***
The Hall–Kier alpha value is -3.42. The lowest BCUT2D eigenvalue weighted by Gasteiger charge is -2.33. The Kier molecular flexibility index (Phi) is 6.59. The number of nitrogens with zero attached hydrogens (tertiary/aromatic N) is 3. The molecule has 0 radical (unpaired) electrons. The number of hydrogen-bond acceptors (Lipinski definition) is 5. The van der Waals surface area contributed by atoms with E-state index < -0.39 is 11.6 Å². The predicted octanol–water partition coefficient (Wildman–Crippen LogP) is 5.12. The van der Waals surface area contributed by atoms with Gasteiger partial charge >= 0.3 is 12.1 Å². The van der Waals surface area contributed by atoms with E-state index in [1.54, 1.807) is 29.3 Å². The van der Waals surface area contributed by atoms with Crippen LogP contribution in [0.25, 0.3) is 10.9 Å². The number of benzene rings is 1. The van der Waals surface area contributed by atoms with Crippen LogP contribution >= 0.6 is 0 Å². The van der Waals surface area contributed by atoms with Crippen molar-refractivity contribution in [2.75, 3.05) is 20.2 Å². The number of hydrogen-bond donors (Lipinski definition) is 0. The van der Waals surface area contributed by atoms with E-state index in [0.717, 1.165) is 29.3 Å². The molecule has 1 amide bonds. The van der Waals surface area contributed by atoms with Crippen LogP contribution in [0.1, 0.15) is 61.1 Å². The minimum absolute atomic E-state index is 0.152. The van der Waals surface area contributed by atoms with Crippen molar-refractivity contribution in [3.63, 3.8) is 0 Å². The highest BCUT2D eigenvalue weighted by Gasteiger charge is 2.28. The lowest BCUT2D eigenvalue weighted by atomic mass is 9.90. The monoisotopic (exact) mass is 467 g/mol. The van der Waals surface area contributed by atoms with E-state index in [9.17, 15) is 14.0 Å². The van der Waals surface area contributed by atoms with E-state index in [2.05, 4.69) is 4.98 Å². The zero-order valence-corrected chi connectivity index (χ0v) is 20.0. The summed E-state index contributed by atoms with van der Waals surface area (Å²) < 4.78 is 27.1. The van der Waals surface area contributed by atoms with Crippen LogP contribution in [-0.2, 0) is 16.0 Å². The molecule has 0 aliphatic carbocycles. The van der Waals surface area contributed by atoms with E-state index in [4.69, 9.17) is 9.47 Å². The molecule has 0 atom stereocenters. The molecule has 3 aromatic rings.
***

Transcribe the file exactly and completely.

The Hall–Kier alpha value is -3.42. The lowest BCUT2D eigenvalue weighted by Gasteiger charge is -2.33. The Kier molecular flexibility index (Phi) is 6.59. The number of nitrogens with zero attached hydrogens (tertiary/aromatic N) is 3. The molecule has 0 radical (unpaired) electrons. The number of hydrogen-bond acceptors (Lipinski definition) is 5. The van der Waals surface area contributed by atoms with E-state index < -0.39 is 11.6 Å². The predicted octanol–water partition coefficient (Wildman–Crippen LogP) is 5.12. The van der Waals surface area contributed by atoms with Gasteiger partial charge >= 0.3 is 12.1 Å². The van der Waals surface area contributed by atoms with E-state index in [1.54, 1.807) is 29.3 Å². The van der Waals surface area contributed by atoms with Crippen LogP contribution in [0.25, 0.3) is 10.9 Å². The number of benzene rings is 1. The van der Waals surface area contributed by atoms with Crippen LogP contribution >= 0.6 is 0 Å². The van der Waals surface area contributed by atoms with Crippen molar-refractivity contribution in [2.75, 3.05) is 20.2 Å². The number of hydrogen-bond donors (Lipinski definition) is 0. The van der Waals surface area contributed by atoms with E-state index in [0.717, 1.165) is 29.3 Å². The molecule has 1 amide bonds. The van der Waals surface area contributed by atoms with Crippen LogP contribution in [0.1, 0.15) is 61.1 Å². The minimum absolute atomic E-state index is 0.152. The van der Waals surface area contributed by atoms with Crippen molar-refractivity contribution in [3.63, 3.8) is 0 Å². The highest BCUT2D eigenvalue weighted by Gasteiger charge is 2.28. The lowest BCUT2D eigenvalue weighted by atomic mass is 9.90. The monoisotopic (exact) mass is 467 g/mol. The van der Waals surface area contributed by atoms with E-state index in [9.17, 15) is 14.0 Å². The van der Waals surface area contributed by atoms with E-state index in [2.05, 4.69) is 4.98 Å². The zero-order valence-corrected chi connectivity index (χ0v) is 20.0. The summed E-state index contributed by atoms with van der Waals surface area (Å²) < 4.78 is 27.1. The van der Waals surface area contributed by atoms with Crippen LogP contribution in [-0.2, 0) is 16.0 Å². The molecule has 0 aliphatic carbocycles. The van der Waals surface area contributed by atoms with E-state index in [4.69, 9.17) is 9.47 Å². The molecule has 0 atom stereocenters. The molecule has 3 aromatic rings.